Anyway, the wedding was a few days before I was to finish my twelve months of mourning for my mother, so I told them I would come for the ceremony but not stay. Leading up to the ceremony, Menachem told me that I was to be a witness. I did and a Pickholz signature now adorns the ketubah of the young couple. We all feel that our great-great-grandparents are pleased.

Also please note, I will be speaking - in Hebrew - on Sunday, 10 June, 20 Sivan at 7 PM - at the Israel Genealogical Society's Giv'atayim branch, on the subject
What We Know vs. What We Can Prove
at the Shazar Center, 30 Yavnieli Street, Giv'atyaim. There is a small charge for non-members.

Sunday, May 6, 2012


A week ago, after Shabbat, I saw a notice of the death of Michal Esther Gispan. She was not yet fifty-four. Michal left a husband, four sons (19-29), a daughter in sixth grade, parents, a sister and a brother. She lived not far from us, but we had never met. But I know her father, a retired professor at the Hebrew University. And I am sure that I crossed paths with her husband when we were both in Yeroham thirty-six years ago.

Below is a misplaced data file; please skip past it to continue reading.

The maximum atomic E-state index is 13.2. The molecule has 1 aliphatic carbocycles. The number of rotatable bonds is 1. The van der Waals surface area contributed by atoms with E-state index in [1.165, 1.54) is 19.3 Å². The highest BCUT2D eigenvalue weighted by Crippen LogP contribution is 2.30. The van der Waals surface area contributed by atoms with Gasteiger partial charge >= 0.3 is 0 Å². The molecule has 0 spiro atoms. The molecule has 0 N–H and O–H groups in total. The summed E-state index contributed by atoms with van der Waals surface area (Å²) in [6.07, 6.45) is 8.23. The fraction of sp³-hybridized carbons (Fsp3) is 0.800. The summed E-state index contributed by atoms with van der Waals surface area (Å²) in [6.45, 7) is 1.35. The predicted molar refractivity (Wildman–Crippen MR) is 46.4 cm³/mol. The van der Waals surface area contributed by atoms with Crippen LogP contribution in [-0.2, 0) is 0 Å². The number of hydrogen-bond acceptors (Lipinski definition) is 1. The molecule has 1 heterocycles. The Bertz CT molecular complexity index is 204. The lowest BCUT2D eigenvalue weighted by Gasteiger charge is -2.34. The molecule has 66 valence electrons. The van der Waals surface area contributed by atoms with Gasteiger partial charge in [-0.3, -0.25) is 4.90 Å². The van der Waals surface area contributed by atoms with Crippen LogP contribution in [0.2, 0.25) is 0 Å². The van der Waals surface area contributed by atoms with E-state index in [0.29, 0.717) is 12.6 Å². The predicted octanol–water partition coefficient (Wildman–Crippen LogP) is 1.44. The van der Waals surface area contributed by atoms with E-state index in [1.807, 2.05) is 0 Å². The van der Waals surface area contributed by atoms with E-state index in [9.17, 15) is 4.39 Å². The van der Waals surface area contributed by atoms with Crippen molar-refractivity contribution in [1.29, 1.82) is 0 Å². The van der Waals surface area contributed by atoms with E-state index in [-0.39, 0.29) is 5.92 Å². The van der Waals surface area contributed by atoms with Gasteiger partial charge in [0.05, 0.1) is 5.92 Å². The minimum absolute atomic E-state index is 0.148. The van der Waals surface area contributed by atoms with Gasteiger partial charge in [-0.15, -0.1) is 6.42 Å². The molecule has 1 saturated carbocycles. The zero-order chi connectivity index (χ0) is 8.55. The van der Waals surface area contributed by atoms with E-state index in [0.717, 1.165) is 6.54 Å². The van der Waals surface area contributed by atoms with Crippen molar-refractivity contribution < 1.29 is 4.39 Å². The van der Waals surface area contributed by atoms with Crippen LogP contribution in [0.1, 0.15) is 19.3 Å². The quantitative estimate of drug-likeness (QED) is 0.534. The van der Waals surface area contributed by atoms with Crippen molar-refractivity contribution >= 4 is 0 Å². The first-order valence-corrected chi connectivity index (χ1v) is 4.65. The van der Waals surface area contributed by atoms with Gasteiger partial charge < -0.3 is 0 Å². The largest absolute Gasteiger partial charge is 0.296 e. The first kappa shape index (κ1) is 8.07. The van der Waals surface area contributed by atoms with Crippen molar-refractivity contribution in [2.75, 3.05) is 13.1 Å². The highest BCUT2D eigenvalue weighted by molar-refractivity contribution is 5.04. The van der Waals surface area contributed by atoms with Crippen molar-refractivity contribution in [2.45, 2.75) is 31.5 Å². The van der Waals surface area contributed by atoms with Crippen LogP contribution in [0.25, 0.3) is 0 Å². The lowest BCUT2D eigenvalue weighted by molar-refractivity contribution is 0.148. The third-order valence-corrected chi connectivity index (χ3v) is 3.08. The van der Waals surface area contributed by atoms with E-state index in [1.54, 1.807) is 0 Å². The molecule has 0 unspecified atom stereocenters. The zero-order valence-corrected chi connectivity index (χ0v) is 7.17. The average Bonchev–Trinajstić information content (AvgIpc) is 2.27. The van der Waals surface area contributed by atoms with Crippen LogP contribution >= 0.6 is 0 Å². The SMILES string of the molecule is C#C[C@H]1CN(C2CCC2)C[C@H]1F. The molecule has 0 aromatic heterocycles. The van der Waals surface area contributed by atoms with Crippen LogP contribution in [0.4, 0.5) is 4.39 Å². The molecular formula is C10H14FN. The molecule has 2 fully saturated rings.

I went over to the house Monday morning. There have been mourning signs all around the neighborhood all week, even more than for Prof. Benzion Netanyahu, who lived two blocks away.

Years ago, when I was making my first inventory of Pikholz descendants, I came across a Henrik Pickholz buried in Tel-Aviv. He had died in 1983 at age seventy-one. According to his tombstone, his father was Moshe - we have many of those. I was able to determine that Henrik had two daughters living abroad, but they were not cooperative and I learned nothing more from them. I was told by his ex-wife that his brothers and sisters had all been killed, but she knew no names or anything.